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BusinessColumnistsJamie Herzlich

Even small businesses can profit from data analysis 

To determine whether its customers are happy, a

To determine whether its customers are happy, a restaurant might analyze tips over time, one expert says. Credit: Getty Images/kate_sept2004

Often when small businesses hear the buzzword Big Data they think of large corporations with rich analytics teams.

But there’s a vast amount of data that small businesses have within their own organizations that they, too, can harness provided they learn to organize and optimize that data to their advantage, say experts.

“Small and medium-sized enterprises that do more with analytics deliver proportionately better business outcomes,” says Alan Duncan, vice president for data and analytics strategy at Stamford, Connecticut-based Gartner Inc., a global research and advisory firm.

Still, small businesses can feel overwhelmed at developing a data strategy.

But they shouldn’t, says Duncan, noting it’s key to at least get started and “not to get hung up on the phrase 'Big Data.' ”

That term’s “effectively meaningless,” he says, noting that it's more about seeing how you can harness your data using analytics.

To start, businesses should pick a small pilot project in an area where they think “there’s an opportunity to do something better,” he says.

Think of a question to examine. It might be something like determining the characteristics of a highly profitable customer vs. one that costs you money, he says.

The next step is looking at what data you have that might help answer that question and then finding tools to help collect/optimize that data, says Duncan.

“There’s a ton of business intelligence tools out there nowadays,” says Manav Bhasin, managing director at SVAM International in Great Neck, an IT services provider.

Many work with existing popular tools like Excel, such as Tableau data visualization software, which takes data from Excel and organizes it into a visual dashboard, he says.

Oftentimes companies may not even realize all the valuable data they have, says Joel Lanz, assistant visiting professor at the School of Business at SUNY Old Westbury and a Jericho-based CPA focusing on information security management.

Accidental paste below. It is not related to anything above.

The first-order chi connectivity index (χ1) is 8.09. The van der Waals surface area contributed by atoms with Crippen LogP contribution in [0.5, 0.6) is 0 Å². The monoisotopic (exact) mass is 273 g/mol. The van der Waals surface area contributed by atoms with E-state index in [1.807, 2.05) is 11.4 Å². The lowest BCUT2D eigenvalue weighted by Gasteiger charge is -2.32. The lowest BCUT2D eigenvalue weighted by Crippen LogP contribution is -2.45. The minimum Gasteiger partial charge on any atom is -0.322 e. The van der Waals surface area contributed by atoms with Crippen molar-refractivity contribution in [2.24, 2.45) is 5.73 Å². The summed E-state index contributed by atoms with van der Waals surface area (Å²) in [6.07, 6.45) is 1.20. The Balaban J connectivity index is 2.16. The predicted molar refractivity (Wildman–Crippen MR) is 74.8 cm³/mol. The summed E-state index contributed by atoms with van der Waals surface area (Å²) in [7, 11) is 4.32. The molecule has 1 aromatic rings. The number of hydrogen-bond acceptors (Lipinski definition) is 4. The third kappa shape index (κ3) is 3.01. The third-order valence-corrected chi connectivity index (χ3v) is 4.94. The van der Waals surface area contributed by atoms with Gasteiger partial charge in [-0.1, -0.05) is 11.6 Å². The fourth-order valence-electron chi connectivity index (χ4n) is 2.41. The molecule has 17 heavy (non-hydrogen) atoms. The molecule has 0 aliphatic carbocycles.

The data may be used or stored outside of where executives (IT or CFO) thinks it’s stored, he says.  For example, a marketing executive extracts data from a core system and provides it to an outside consultant for marketing analysis unbeknownst to others, says Lanz.

So they need to take inventory of all data and where it resides – whether inside or outside the company, he says.

They also need to audit their current data resources and capabilities including their team, says John-David McKee, CEO of Greenville, SC-based Ins & Outs, a data-driven strategy and predictive analytics company.

It also helps appointing a project lead -- someone with strategic access, insight and influence, he says.

But first you need to define the key business question and goal of what you’re hoping to accomplish, says McKee.

That starts with leadership asking the right questions, he says.

To be sure, “CEO’s have a hunch of how they think they’re doing,” says Bhasin.

“What are the things keeping you up at night and let’s build a data strategy around those,” he says.

Pinpoint specifically the metrics you want to capture, he says.

For example, a restaurant may ask ‘are my customers happy’ and the analytical way they may want to determine that is through the percentage of tips over time (i.e. anything 20 percent or above means they had a good experience), says Lanz.

You may or may not have the tools internally to answer that question, says Lanz.

Tyler Roye, CEO of eGifter, a Huntington-based gift card platform and e-commerce company, needed to bring in outside resources to help with their data initiative.

“We needed both internal resources dedicated to it as well as outside consultants,” he says.

The firm recently completed an 18-month data project that included putting all its data in an Amazon Cloud-hosted data warehouse so it was centralized and then adding a business intelligence dashboarding tool to get timely insights, generate reports, etc., says Roye.

“The business intelligence not only helps us ensure things are working as expected but also give us insights we use to make adjustments,” he says.

“Small and medium-sized enterprises that do more with analytics deliver proportionately better business outcomes,” says Alan Duncan, vice president for data and analytics strategy at Gartner Inc.

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